Gluten Free Diets
Before tackling the gluten-free diet, let\’s get to know our culprit. Gluten is a specific type of protein, but one you won\’t find in meat or eggs. Instead gluten is found in wheat, rye, and barley.
Going gluten-free means avoiding these grains. A gluten-free diet is essential for most people with gluten allergies or celiac disease, a condition which causes intestinal damage when gluten is eaten.
People on a gluten-free diet need a sharp eye for labels. Some ingredient red flags are obvious, like wheat, wheat gluten, barley, or rye. But some foods have “stealth” gluten. Two terms to watch for are malt (which is made from barley) and hydrolyzed vegetable protein (it often contains wheat). And while oats do not contain gluten, they may also increase symptoms, including abdominal pain, bloating, and diarrhea.
Perhaps the most difficult step in a gluten-free diet is bidding farewell to bread as you know it — that includes white, wheat, marble, and rye. Also off limits are bagels, muffins, croissants, hamburger buns, scones — you get the idea. Yes, even pizza. But don\’t despair. There are alternatives.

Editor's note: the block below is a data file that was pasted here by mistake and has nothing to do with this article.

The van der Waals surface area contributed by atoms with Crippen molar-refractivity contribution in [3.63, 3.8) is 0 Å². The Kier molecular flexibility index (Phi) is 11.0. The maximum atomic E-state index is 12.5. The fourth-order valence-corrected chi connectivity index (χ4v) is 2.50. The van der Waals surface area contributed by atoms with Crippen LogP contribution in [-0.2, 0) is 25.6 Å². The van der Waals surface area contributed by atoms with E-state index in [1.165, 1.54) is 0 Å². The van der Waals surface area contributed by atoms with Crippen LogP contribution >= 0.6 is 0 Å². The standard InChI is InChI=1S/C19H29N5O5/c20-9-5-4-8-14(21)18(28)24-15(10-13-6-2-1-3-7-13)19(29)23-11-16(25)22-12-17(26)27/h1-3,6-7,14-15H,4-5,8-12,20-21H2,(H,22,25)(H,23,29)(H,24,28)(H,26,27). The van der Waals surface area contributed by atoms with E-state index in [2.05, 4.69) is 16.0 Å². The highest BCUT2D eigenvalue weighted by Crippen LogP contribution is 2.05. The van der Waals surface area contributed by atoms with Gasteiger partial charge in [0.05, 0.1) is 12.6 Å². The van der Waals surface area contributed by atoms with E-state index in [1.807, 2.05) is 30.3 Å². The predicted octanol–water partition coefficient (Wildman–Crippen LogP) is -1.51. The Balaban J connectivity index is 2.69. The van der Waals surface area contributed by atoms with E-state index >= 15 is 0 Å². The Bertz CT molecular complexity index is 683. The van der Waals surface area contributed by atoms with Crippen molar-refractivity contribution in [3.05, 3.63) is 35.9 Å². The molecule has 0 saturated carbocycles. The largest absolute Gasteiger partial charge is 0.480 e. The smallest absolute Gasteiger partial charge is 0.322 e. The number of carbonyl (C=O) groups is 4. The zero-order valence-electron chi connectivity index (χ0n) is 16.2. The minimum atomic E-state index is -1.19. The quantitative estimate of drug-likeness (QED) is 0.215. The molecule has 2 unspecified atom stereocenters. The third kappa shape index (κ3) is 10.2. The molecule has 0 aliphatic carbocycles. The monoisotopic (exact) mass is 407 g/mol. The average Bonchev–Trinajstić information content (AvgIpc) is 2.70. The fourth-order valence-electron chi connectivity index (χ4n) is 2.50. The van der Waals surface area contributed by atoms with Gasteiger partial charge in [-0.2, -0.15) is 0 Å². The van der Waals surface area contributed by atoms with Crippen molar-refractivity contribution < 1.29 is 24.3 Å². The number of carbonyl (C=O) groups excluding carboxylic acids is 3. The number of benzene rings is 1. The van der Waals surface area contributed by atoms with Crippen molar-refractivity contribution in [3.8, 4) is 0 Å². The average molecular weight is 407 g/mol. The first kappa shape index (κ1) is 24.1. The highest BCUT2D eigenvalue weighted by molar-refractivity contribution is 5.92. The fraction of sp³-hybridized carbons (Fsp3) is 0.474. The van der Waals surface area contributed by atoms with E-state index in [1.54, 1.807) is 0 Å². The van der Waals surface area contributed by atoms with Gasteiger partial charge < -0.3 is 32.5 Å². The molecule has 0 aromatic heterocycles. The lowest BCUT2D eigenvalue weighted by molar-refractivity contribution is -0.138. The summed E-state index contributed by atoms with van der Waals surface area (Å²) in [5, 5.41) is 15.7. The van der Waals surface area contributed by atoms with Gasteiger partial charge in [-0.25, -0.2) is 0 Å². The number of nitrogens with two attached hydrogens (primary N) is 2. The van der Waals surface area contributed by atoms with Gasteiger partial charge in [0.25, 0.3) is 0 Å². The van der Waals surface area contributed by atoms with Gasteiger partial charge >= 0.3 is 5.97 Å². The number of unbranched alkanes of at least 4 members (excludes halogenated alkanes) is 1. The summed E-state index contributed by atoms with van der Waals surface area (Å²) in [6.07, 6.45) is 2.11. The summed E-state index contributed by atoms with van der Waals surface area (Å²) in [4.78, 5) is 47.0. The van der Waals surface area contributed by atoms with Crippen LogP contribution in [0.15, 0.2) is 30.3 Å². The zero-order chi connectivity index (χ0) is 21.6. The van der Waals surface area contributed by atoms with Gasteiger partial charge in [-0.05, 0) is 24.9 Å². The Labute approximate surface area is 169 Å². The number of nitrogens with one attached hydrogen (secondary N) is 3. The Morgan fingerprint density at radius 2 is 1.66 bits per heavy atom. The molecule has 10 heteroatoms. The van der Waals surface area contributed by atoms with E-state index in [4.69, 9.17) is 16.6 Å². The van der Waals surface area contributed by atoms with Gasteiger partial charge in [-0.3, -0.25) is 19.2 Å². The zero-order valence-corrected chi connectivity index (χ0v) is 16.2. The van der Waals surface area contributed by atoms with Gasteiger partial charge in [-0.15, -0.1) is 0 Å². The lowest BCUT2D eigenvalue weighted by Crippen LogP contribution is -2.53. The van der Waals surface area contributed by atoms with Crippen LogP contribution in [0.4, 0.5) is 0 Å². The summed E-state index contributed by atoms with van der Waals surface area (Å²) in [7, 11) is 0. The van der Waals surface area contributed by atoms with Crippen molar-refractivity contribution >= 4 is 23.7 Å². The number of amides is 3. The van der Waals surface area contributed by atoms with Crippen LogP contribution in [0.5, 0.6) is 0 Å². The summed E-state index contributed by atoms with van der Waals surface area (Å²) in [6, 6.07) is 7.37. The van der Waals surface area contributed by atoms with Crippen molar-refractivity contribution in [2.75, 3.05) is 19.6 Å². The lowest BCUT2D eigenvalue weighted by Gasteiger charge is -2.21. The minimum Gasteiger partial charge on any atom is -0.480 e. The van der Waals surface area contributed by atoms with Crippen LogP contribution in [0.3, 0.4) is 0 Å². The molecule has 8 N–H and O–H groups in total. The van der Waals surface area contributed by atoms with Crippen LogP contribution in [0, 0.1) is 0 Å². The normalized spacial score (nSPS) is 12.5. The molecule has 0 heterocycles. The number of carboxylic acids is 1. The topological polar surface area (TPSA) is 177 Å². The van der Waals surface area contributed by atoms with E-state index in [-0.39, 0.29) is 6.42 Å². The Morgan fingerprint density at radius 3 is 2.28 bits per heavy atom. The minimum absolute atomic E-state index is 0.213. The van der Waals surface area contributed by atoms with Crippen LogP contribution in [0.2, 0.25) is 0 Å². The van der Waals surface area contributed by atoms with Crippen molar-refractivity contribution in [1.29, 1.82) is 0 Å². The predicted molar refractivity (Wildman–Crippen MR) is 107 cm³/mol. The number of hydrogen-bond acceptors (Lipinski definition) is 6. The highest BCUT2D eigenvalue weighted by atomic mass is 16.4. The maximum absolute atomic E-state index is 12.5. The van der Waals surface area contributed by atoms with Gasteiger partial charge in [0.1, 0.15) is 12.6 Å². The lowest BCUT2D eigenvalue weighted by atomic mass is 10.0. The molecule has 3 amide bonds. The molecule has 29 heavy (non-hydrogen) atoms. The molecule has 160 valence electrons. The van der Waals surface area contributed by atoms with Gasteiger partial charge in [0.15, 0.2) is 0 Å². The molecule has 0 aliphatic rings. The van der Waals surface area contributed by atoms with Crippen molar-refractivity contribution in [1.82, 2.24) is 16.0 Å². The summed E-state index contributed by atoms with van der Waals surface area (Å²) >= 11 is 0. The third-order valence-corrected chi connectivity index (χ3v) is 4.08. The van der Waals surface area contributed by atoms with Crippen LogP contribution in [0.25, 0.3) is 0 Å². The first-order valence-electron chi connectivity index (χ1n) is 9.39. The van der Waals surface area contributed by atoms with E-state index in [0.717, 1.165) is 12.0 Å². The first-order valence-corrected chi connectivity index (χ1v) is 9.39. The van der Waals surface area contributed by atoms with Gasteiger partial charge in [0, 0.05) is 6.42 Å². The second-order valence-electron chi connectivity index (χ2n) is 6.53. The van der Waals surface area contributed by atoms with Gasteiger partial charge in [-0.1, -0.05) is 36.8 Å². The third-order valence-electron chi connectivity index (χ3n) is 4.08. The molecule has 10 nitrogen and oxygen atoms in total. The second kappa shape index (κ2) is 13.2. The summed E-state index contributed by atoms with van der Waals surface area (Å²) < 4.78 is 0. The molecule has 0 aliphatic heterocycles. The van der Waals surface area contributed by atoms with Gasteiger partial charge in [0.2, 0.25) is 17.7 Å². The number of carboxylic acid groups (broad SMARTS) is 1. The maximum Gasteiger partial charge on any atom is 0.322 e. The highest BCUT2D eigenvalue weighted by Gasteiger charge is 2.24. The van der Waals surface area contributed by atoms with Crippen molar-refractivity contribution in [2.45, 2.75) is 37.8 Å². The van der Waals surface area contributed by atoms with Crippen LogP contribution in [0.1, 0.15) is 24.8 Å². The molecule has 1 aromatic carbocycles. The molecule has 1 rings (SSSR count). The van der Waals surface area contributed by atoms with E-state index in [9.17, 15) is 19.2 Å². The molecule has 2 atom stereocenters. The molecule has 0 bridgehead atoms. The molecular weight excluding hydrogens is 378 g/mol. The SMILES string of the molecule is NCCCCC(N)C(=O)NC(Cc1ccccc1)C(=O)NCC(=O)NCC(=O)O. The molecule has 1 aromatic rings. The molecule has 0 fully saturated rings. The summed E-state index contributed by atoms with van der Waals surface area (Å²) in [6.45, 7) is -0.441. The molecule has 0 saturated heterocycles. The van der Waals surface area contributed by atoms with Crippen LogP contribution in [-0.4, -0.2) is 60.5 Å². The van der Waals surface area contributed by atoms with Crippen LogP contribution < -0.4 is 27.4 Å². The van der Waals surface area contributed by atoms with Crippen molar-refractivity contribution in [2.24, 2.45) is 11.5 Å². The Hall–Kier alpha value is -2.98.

Many health foods stores and some major supermarkets now carry gluten-free products, including an assortment of breads. These are often made with rice or potato flour instead of wheat products. Just check the label to make sure it says “100% gluten-free.”
Along with wine, potatoes, and rice, there are even more delicious foods and drinks that are safe to enjoy on a gluten-free diet, such as eggs, fish, meat, fruits, vegetables, and milk products.
For most people with celiac disease, even small amounts of gluten can cause symptoms like gas and bloating, changes in bowel movements, weight loss, fatigue, and weakness. That\’s why going gluten-free can be a big help — no matter how mild or serious your symptoms.
Note: Check with your health care provider before making any major dietary changes.